Chairman Genachowski at Consumers Union national headquarters in Yonkers, New York.
Last week, Chairman Julius Genachowski visited the Consumers Union (CU) national headquarters in Yonkers, New York. The headquarters is home to CU’s National Testing and Research Center, which includes extensive in-house laboratories where consumer products are tested. The organization also famously publishes Consumer Reports.
On the laboratory tour, Chairman Genachowski joined Jim Guest, CU CEO and Consumer Reports President, to watch CU’s expert testing team evaluate smartphones and 3D televisions, discuss acoustics in a sound testing lab, and tour a situational “living room,” in which trained consumers rate products in a true-to-life environment.
In addition to witnessing first-hand the testing labs at CU, Chairman Genachowski also discussed a number of consumer issues with the organization’s leadership, including, FCC initiatives to combat cell phone theft, prevent “bill shock”, and phone cramming and hidden fees on prepaid calling cards.
Consumer issues are a priority at the FCC. In the past few months, the FCC has introduced new consumer-oriented initiatives. This week, the FCC released an Enforcement Advisory on prepaid calling cards. A new study issued by Consumer Reports reveals that prepaid calling card schemes are remain a trap for unsuspecting consumers, often targeting low-income, minority, or immigrant communities. The FCC recently took aggressive enforcement actions against five of these companies, proposing a total of $25 million in monetary forfeitures for unfair and deceptive marketing practices.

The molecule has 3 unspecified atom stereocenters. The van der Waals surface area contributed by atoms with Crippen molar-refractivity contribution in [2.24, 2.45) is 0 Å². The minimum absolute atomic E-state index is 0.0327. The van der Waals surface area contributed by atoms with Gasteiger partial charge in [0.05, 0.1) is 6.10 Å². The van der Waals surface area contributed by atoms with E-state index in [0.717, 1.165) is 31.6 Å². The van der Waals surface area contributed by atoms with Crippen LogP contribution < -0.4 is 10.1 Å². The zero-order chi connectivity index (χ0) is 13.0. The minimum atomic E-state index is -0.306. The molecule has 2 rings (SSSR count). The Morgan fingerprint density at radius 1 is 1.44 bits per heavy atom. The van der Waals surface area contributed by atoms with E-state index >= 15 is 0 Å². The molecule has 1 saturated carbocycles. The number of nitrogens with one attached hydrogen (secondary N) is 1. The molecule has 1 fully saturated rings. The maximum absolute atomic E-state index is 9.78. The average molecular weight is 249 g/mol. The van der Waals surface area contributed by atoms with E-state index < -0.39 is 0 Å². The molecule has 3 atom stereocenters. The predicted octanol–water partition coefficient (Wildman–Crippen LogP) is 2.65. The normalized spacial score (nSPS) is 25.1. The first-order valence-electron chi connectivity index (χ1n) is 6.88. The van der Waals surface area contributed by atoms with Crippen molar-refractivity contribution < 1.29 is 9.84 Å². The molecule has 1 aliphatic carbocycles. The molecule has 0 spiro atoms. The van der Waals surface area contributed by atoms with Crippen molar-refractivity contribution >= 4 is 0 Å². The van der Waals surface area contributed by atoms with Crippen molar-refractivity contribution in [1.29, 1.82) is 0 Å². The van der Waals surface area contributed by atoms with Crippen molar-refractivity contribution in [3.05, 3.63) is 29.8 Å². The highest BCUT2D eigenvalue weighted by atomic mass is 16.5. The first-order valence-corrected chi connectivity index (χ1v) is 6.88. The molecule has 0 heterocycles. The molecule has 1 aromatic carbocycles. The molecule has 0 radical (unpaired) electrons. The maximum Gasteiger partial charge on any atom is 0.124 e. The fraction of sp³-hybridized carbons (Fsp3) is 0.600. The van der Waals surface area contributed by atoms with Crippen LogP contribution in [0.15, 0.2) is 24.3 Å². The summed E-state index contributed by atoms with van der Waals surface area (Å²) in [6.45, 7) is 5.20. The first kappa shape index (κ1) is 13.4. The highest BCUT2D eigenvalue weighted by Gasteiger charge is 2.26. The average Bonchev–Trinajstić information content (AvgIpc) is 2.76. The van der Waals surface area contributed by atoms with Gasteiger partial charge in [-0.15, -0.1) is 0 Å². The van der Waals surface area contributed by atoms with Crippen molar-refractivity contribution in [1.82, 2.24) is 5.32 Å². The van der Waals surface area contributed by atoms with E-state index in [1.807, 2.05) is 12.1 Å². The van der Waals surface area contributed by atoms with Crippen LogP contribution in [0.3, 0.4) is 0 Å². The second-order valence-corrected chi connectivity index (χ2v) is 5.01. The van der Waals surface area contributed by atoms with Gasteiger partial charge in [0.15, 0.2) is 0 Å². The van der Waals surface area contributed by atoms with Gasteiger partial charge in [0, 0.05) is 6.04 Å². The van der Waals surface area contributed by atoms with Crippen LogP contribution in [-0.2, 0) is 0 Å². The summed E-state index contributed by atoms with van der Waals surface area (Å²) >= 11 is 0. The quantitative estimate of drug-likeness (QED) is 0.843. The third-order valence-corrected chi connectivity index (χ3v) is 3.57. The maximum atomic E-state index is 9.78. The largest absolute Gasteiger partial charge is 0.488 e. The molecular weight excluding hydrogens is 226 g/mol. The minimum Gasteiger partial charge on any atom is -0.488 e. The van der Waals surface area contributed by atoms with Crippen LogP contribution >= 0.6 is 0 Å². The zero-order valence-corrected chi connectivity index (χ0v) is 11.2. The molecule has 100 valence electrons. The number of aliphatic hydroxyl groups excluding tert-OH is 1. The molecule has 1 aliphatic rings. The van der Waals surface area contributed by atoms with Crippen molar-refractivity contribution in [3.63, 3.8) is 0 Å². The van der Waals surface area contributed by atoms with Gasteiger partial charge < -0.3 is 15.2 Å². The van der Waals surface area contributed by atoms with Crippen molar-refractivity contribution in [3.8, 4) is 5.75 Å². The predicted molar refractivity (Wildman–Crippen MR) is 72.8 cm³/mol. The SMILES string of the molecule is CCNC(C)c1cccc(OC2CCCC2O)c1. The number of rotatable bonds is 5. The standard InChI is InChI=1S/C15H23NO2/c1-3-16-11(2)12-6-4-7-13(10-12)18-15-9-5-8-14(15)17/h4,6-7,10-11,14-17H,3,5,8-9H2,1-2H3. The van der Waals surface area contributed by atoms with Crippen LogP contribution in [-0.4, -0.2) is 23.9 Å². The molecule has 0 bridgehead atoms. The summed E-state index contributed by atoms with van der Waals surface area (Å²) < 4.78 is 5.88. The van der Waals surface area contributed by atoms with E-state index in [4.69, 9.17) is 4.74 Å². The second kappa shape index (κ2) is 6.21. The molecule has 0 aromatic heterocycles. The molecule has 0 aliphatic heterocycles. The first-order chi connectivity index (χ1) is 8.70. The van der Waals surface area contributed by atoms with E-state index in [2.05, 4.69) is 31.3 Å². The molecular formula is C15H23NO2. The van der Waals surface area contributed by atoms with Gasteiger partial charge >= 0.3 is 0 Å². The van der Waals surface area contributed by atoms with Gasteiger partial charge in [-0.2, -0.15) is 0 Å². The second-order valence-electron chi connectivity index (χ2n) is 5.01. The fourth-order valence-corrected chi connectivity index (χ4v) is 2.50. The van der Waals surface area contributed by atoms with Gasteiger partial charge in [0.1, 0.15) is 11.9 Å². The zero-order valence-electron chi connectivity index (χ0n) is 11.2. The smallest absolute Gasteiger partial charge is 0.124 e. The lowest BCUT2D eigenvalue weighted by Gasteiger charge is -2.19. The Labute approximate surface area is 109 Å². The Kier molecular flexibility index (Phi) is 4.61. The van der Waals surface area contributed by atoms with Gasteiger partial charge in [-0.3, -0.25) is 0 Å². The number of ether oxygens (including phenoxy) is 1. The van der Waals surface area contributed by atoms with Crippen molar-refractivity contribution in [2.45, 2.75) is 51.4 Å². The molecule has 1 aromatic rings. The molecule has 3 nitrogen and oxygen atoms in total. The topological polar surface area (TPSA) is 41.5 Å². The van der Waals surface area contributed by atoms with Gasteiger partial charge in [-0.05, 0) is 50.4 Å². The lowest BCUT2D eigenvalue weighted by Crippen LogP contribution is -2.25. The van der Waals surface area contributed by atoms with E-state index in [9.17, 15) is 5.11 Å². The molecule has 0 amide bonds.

Last month, Chairman Genachowski announced an initiative to combat cell phone theft, along with major police chiefs, Senator Chuck Schumer, D.C. Mayor Vincent Gray, and wireless carriers. Carriers agreed to develop a shared, centralized database that will record unique identifiers of stolen wireless devices to prevent their reuse.
The Commission unveiled a new “bill shock” website, which tracks carriers’ progress on providing their customers usage alerts to help them avoid data, text and roaming overages. “Bill shock” can happen when a subscriber is charged for unknowingly exceeding plan limits for data, voice, or text, or is traveling abroad and gets hit with unexpected international roaming charges. The FCC adopted rules to prevent “cramming” – the illegal placement of unauthorized charges on a consumer’s monthly phone bill. Most consumers don’t know when there are crammed charges on their bills. Crammers often avoid detection by charging a small amount to each consumer — as little as $1.99 per month — or describing charges in a manner that make them appear to be for services from the phone company, such as voicemail or web services. Unauthorized charges often go undetected for months or even years.